Christian scholars have pushed back on a study in an American Psychological Association journal that concludes that laws designed to protect the LGBT community from discrimination do not negatively impact Christians.
The APA's Journal of Personality and Social Psychology published a study in January titled “Is LGBT progress seen as an attack on Christians?: Examining Christian/sexual orientation zero-sum beliefs.”
The report was based on studies conducted with five separate sets of participants. Some of the studies included Christians, LGBT individuals and non-Christians. Participation in others was limited to Christians.
The research was conducted by Clara Wilkins, Chad Miller, Jaclyn Lisnek and Lerone Martin of Washington University in St. Louis, Joseph Wellman of the University of Mississippi and Negin Toosi of California State University East Bay.
In an interview with Fox News, George Yancey, a professor at Baylor University whose work was cited in the report, accused the authors of misleading their readers.
The scholars cited Yancey's analysis of 40 years of attitudes toward conservative Christians based on the American National Election Studies, which they claim "provides no evidence of increasing negativity toward Christians over time" and that "attitudes averaged from near neutral to positive for fundamentalist Christians."
“They accurately cited that I did not find anti-Christian sentiment increasing but did not cite that I also found that those with anti-Christian sentiment have grown more powerful in society over the past few decades,” he said in the interview. “Needless to say, even if those with anti-Christian attitudes do not increase in numbers, if they increase in power, they have more of an ability to act on their religious bigotry.”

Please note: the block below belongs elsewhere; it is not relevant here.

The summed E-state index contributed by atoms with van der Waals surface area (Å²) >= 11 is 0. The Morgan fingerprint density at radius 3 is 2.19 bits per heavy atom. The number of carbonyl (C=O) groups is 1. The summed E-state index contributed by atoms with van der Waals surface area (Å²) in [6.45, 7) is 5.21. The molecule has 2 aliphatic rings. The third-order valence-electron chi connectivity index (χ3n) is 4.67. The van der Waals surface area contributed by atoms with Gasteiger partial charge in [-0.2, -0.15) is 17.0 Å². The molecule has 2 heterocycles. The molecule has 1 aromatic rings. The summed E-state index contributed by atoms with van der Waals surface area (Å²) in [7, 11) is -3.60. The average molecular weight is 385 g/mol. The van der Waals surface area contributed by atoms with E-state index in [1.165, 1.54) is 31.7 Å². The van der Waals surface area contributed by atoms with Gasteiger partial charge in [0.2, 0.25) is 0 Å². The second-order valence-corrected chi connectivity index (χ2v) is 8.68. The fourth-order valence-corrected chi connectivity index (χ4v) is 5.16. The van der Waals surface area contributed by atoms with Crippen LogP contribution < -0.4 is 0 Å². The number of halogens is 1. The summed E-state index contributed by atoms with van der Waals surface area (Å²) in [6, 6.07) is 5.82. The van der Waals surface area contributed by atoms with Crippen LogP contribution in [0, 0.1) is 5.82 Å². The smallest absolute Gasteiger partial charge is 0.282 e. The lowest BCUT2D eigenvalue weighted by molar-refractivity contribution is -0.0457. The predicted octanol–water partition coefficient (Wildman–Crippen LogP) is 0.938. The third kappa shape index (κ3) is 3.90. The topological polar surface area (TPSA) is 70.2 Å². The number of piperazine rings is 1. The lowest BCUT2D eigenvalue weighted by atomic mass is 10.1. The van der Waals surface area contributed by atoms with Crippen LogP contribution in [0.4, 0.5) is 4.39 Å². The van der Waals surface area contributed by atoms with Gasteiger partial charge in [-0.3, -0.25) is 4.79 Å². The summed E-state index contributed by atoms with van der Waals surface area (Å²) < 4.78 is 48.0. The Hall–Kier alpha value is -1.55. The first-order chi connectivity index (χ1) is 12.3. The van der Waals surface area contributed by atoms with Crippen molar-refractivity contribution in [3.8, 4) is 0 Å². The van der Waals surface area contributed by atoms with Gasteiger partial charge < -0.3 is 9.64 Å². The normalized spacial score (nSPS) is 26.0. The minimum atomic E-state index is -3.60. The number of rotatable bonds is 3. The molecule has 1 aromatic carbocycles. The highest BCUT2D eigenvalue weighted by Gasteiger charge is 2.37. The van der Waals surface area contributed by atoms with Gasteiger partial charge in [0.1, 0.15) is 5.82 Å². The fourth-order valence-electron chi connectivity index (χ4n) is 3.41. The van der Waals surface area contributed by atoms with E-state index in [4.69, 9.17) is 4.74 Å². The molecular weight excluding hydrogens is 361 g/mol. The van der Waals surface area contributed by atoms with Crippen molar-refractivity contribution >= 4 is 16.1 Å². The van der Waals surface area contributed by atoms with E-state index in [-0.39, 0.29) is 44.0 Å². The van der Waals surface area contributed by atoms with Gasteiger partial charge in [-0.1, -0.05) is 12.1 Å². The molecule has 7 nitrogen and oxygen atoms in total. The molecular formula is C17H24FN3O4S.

The introduction to the report states that as social policies and laws "have changed to grant more rights to LGBT individuals," some Christians in the United States have argued that "that LGBT rights impede Christians’ religious freedom.”
The authors sought to “demonstrate that Christians’ beliefs about conflict with sexual minorities are shaped by their understandings of Christian values, social change, interpretation of the Bible, and in response to religious institutions.”
The scholars concluded that “although there have been significant social gains for sexual minorities, those do not likely correspond to increasing bias against Christians, despite some Christians’ perspectives.”
The researchers justified this conclusion by pointing to hate crime statistics finding that hate crimes against Christians constitute 9% of all crimes based on religion and 2% of hate crimes overall, while hate crimes against the LGBT community made up 20% of all hate crimes.
David Closson, the director of the Center for Biblical Worldview, told Fox News that the report provided the latest example of the idea that “Small-o orthodox Christian beliefs on marriage and sexuality are increasingly seen as not just outdated and bigoted, but as subversive and dangerous.”
The researchers attributed the belief of many Christians that an increase in LGBT rights leads to a decrease in religious liberty to a desire to “maintain group dominance.”
The authors alleged that Christians with traditional beliefs about marriage and sexuality want to “relegate sexual minorities to subordinate status — perhaps as a means of reducing their social influence.”
Yancey further criticized the report's "lack of control groups," adding that failure to include real control groups occurs often "when scholars assess groups they do not like."
"A lot of concepts such as right-wing authoritarianism and Christian nationalism are true but are presented as if they are unique to conservative Christians," Yancey added. "Without relevant tests with other social groups, such claims are unfounded. I think the linking of ZSB to Christians by the authors is also premature given the lack of control groups."